• In rare cases, the vet will not allow you to take your cat home if your cat is still too sleepy and you may be asked to have your pet stay in the clinic overnight for observation. Your cat has too be 100% awake and responsive.
  • Your pet must be confined in the house for a few days to recover, until she’s fully coordinated. Avoid jumping and strenuous activities for a week. Unlike neuter, spay procedure is more delicate that requires more recovery time for female cats.
  • After the operation, just offer small amount of food and water to your cat. Some animals may vomit after anesthetic, so just give them small amount of food until the next morning.
  • There will be swelling around the sutures which is normal, and may sometimes induce inflammatory reaction. As long as there’s no discharge or puss, and your pet have a good appetite and in her normal behavior, there shouldn’t be anything to worry about.
  • Your cat will want to lick the wound, but prevent it as much as possible as it may bleed and remove the sutures.  If it’s uncontrollable, put a cone of shame (Elizabethan collar).
  • You can clean the wound once a day with betadine or saline (1 tsp salt + cup cooled boiled water), and then let it dry.

Some information and advantages of neutering/spaying your pet:

  1. Neutering your cat will prevent unfavorable behaviors like spraying urine and marking territories.
  2. Spaying your cat will avoid the messy heat cycle. Your female cat will no longer annoyingly meow ever so loudly to call for mates attention.
  3. It prevents aggression with other cats.
  4. Eliminates the possibility of having breast and ovarian (female), prostrate or testicular (male) problems that can lead to cancer.
  5. The desire of getting out and roam will be lessened because there’s no more urge to find mates. Thus, there will be less chances that your cat can get lost, get in to a fight outdoors, or worst, get hit by a car.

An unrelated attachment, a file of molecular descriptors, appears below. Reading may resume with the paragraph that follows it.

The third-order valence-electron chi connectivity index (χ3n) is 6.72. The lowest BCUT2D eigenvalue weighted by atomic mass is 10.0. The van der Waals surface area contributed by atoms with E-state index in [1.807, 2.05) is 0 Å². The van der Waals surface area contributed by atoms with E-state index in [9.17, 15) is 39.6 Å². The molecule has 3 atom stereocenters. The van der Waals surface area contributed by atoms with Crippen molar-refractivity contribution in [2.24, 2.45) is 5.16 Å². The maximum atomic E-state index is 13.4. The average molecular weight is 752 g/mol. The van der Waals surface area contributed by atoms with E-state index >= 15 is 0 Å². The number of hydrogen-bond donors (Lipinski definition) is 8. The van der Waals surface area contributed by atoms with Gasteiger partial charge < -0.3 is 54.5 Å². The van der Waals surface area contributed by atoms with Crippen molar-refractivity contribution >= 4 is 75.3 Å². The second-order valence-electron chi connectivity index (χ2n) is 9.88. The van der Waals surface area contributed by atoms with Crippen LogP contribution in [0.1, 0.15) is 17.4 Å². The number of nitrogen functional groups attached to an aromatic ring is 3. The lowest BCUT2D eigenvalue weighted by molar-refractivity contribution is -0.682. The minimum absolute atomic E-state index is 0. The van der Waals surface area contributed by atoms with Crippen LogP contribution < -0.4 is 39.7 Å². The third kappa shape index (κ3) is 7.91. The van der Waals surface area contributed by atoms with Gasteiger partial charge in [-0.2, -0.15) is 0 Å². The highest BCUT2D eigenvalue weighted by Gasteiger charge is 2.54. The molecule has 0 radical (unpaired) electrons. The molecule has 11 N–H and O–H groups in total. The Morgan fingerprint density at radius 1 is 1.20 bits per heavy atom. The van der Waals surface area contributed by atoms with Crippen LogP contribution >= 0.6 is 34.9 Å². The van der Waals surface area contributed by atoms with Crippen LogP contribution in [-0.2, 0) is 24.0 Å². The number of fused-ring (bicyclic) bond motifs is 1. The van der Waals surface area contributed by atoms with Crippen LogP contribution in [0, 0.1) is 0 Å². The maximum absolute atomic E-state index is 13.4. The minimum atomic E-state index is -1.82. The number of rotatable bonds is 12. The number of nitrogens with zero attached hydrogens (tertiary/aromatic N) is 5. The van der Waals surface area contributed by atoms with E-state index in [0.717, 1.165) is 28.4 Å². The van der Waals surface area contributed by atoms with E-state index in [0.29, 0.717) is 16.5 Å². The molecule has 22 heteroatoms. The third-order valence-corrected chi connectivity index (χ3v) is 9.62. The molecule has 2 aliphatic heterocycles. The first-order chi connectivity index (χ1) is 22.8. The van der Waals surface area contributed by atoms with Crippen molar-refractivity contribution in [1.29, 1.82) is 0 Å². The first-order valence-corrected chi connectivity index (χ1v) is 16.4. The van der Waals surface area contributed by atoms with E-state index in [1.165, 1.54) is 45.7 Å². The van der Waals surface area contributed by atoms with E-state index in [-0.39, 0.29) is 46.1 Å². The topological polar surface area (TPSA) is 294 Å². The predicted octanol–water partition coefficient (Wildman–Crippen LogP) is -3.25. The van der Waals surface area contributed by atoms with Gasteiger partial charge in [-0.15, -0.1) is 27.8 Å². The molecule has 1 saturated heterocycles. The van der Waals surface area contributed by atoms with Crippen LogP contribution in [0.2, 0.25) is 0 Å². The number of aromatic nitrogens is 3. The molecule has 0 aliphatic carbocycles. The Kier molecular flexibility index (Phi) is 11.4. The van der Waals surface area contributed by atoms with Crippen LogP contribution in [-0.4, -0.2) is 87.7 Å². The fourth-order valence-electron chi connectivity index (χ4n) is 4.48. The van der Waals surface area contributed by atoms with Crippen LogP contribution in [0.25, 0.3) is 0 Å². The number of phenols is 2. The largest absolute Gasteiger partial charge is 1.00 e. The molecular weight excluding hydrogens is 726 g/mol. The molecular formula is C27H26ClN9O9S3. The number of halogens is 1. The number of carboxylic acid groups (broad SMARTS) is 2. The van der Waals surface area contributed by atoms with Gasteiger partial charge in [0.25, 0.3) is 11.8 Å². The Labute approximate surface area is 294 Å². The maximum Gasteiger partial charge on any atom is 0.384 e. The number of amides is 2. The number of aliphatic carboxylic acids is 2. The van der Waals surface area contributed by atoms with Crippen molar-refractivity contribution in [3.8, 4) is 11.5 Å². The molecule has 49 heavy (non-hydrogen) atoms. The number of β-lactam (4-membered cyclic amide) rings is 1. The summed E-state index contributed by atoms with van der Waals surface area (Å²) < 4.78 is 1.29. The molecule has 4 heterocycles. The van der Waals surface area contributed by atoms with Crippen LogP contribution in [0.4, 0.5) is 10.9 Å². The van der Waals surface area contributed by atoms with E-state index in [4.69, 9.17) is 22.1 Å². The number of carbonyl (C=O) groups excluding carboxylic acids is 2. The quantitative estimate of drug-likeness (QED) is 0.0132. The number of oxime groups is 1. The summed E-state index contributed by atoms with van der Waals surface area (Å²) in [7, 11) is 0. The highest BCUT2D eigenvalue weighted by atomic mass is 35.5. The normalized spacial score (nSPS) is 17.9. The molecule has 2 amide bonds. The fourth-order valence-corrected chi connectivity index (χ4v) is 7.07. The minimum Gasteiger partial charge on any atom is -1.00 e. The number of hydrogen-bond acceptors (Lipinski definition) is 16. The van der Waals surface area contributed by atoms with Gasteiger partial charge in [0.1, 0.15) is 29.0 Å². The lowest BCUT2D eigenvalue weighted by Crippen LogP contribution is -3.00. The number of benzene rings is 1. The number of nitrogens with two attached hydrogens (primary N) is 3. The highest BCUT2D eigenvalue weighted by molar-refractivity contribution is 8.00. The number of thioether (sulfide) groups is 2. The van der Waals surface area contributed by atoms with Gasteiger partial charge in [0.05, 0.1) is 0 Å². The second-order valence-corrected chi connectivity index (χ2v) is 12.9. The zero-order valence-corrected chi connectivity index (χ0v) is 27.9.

6. Neutering/spaying your pet doesn’t alter his/her personality.
  7. Neutering/spaying your pet doesn’t make your pet fat. It’s always the diet that makes the cat fat. Applicable to humans. True story.

Special thanks to Ms. Rhea Asumen of VILLAGE VET Veterinary Surgery and Services in Sta. Rosa, Laguna, Philippines, for providing the information shared in this blog entry.

 

Cat Eating Grass/Plants – Is This Normal?

I’m sure you have wondered at least once why cats like to nibble on green leafy plants. Cats are known to be obligate carnivores, but sometimes, they just have cravings for something fresh and greeny.

Sylvia, eating my skinny flowering plant in the balcony.
Sylvia, eating my skinny flowering plant in the balcony.

My mom said that cats (and even dogs) eat grass when they feel indigestion or abdominal pain. She said it’s their form of self medication. Reading through a number of articles online about cats eating grass or plants, it seems that my mom’s theory is very close to what cat experts say about this cat behavior.

While it may look weird that your cat likes to be a goat at times, it’s totally normal for cats to nibble on plants or grass. There are theories that when a cat have indigestion, they eat grass or leafy plants. Cats don’t have the enzymes to break down vegetables (explains why they are obligate carnivores) so by eating grass, it sort of invokes vomiting and thus removes the undigested items in their digestive track. Eating grass also helps them puke out hairballs.

Eating grass does not only benefit the cats by puking, but also helps cats remove undigested particles that has already passed the stomach and is in their intestines  – a form of laxative to poop them out.

MMY_1297
Up close and personal : Sylvia enjoys green leafy snack.

So in general, if your cat likes to nibble on plants or grass, you need not to worry – this is perfectly normal. Just be aware that there are plants that are toxic to cats. If you have cats who like to nibble on plants, make sure you keep plants at home that are non-toxic. You can get a comprehensive list of what are the toxic and non-toxic plants for cats from ASPCA website. It would also be beneficial if you get them their own “cat grass” so they stay away from your beautiful indoor plants :).